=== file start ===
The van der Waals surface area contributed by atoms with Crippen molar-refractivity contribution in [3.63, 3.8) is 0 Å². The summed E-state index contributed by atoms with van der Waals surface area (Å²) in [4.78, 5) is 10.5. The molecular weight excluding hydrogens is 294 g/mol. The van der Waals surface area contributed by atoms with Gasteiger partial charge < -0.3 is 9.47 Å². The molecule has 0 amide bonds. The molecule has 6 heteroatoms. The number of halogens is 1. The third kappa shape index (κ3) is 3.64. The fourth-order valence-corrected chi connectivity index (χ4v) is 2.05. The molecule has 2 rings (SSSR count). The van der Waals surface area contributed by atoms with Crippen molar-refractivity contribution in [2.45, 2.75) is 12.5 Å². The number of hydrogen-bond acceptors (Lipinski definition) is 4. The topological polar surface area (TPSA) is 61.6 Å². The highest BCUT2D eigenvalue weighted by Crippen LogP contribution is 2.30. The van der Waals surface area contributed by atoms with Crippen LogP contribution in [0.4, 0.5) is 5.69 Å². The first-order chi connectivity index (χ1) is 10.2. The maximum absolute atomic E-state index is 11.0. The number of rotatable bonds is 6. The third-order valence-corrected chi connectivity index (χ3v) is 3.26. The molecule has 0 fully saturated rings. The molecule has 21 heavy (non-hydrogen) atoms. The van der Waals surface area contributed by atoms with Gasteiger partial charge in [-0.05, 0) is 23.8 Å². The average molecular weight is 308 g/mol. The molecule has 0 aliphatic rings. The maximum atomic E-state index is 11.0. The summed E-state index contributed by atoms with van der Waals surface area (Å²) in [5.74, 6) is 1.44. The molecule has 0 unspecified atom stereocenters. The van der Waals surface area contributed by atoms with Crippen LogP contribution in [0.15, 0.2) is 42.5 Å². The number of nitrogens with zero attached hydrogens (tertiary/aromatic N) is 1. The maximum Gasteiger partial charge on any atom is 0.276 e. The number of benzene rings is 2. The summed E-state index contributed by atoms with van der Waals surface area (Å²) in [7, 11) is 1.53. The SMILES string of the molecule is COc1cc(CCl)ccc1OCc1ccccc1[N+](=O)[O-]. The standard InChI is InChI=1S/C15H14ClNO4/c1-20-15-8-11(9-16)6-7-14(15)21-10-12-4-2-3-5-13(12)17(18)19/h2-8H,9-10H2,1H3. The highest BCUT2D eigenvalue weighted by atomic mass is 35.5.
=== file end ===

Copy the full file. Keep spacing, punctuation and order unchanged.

The van der Waals surface area contributed by atoms with Crippen molar-refractivity contribution in [3.63, 3.8) is 0 Å². The summed E-state index contributed by atoms with van der Waals surface area (Å²) in [4.78, 5) is 10.5. The molecular weight excluding hydrogens is 294 g/mol. The van der Waals surface area contributed by atoms with Gasteiger partial charge < -0.3 is 9.47 Å². The molecule has 0 amide bonds. The molecule has 6 heteroatoms. The number of halogens is 1. The third kappa shape index (κ3) is 3.64. The fourth-order valence-corrected chi connectivity index (χ4v) is 2.05. The molecule has 2 rings (SSSR count). The van der Waals surface area contributed by atoms with Crippen molar-refractivity contribution in [2.45, 2.75) is 12.5 Å². The number of hydrogen-bond acceptors (Lipinski definition) is 4. The topological polar surface area (TPSA) is 61.6 Å². The highest BCUT2D eigenvalue weighted by Crippen LogP contribution is 2.30. The van der Waals surface area contributed by atoms with Crippen LogP contribution in [0.4, 0.5) is 5.69 Å². The first-order chi connectivity index (χ1) is 10.2. The maximum absolute atomic E-state index is 11.0. The number of rotatable bonds is 6. The third-order valence-corrected chi connectivity index (χ3v) is 3.26. The molecule has 0 fully saturated rings. The molecule has 21 heavy (non-hydrogen) atoms. The van der Waals surface area contributed by atoms with Gasteiger partial charge in [-0.05, 0) is 23.8 Å². The average molecular weight is 308 g/mol. The molecule has 0 aliphatic rings. The maximum atomic E-state index is 11.0. The summed E-state index contributed by atoms with van der Waals surface area (Å²) in [5.74, 6) is 1.44. The molecule has 0 unspecified atom stereocenters. The van der Waals surface area contributed by atoms with Crippen LogP contribution in [0.15, 0.2) is 42.5 Å². The number of nitrogens with zero attached hydrogens (tertiary/aromatic N) is 1. The maximum Gasteiger partial charge on any atom is 0.276 e. The number of benzene rings is 2. The summed E-state index contributed by atoms with van der Waals surface area (Å²) in [7, 11) is 1.53. The SMILES string of the molecule is COc1cc(CCl)ccc1OCc1ccccc1[N+](=O)[O-]. The standard InChI is InChI=1S/C15H14ClNO4/c1-20-15-8-11(9-16)6-7-14(15)21-10-12-4-2-3-5-13(12)17(18)19/h2-8H,9-10H2,1H3. The highest BCUT2D eigenvalue weighted by atomic mass is 35.5.